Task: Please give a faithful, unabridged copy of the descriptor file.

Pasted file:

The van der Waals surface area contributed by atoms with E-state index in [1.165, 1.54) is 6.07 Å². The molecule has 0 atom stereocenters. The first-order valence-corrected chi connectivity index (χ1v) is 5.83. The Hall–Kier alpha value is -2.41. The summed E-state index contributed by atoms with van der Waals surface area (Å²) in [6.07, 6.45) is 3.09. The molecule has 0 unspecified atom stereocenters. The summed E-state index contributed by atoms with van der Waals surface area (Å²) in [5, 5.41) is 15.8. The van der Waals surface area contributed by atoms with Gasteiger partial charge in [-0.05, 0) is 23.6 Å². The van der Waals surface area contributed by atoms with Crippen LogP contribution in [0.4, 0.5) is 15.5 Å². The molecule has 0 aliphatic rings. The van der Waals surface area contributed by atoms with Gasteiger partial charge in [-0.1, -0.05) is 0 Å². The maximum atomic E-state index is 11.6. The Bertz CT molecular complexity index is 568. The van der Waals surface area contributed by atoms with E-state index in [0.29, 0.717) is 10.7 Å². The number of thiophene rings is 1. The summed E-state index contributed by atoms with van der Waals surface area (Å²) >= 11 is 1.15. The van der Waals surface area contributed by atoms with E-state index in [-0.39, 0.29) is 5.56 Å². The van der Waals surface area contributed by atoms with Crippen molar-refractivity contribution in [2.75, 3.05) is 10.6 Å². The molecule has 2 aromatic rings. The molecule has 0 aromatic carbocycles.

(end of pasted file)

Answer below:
The van der Waals surface area contributed by atoms with E-state index in [1.165, 1.54) is 6.07 Å². The molecule has 0 atom stereocenters. The first-order valence-corrected chi connectivity index (χ1v) is 5.83. The Hall–Kier alpha value is -2.41. The summed E-state index contributed by atoms with van der Waals surface area (Å²) in [6.07, 6.45) is 3.09. The molecule has 0 unspecified atom stereocenters. The summed E-state index contributed by atoms with van der Waals surface area (Å²) in [5, 5.41) is 15.8. The van der Waals surface area contributed by atoms with Gasteiger partial charge in [-0.05, 0) is 23.6 Å². The van der Waals surface area contributed by atoms with Crippen LogP contribution in [0.4, 0.5) is 15.5 Å². The molecule has 0 aliphatic rings. The van der Waals surface area contributed by atoms with Gasteiger partial charge in [-0.1, -0.05) is 0 Å². The maximum atomic E-state index is 11.6. The Bertz CT molecular complexity index is 568. The van der Waals surface area contributed by atoms with E-state index in [0.29, 0.717) is 10.7 Å². The number of thiophene rings is 1. The summed E-state index contributed by atoms with van der Waals surface area (Å²) >= 11 is 1.15. The van der Waals surface area contributed by atoms with E-state index in [-0.39, 0.29) is 5.56 Å². The van der Waals surface area contributed by atoms with Crippen molar-refractivity contribution in [2.75, 3.05) is 10.6 Å². The molecule has 2 aromatic rings. The molecule has 0 aromatic carbocycles.